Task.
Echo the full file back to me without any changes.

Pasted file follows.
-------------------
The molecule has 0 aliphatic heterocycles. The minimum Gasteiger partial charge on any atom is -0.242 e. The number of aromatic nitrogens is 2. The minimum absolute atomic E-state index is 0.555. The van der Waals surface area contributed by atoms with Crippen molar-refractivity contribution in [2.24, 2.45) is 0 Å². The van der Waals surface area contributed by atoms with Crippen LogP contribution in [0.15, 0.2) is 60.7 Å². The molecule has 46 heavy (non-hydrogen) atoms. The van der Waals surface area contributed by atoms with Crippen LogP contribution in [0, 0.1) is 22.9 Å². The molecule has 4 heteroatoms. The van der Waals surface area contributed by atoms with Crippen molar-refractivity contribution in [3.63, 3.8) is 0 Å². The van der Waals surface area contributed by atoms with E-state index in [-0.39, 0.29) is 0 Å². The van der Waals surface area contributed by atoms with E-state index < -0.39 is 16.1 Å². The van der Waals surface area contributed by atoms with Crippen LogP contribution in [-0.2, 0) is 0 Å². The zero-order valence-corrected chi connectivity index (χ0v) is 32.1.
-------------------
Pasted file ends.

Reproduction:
The molecule has 0 aliphatic heterocycles. The minimum Gasteiger partial charge on any atom is -0.242 e. The number of aromatic nitrogens is 2. The minimum absolute atomic E-state index is 0.555. The van der Waals surface area contributed by atoms with Crippen molar-refractivity contribution in [2.24, 2.45) is 0 Å². The van der Waals surface area contributed by atoms with Crippen LogP contribution in [0.15, 0.2) is 60.7 Å². The molecule has 46 heavy (non-hydrogen) atoms. The van der Waals surface area contributed by atoms with Crippen LogP contribution in [0, 0.1) is 22.9 Å². The molecule has 4 heteroatoms. The van der Waals surface area contributed by atoms with Crippen molar-refractivity contribution in [3.63, 3.8) is 0 Å². The van der Waals surface area contributed by atoms with E-state index in [-0.39, 0.29) is 0 Å². The van der Waals surface area contributed by atoms with E-state index < -0.39 is 16.1 Å². The van der Waals surface area contributed by atoms with Crippen LogP contribution in [-0.2, 0) is 0 Å². The zero-order valence-corrected chi connectivity index (χ0v) is 32.1.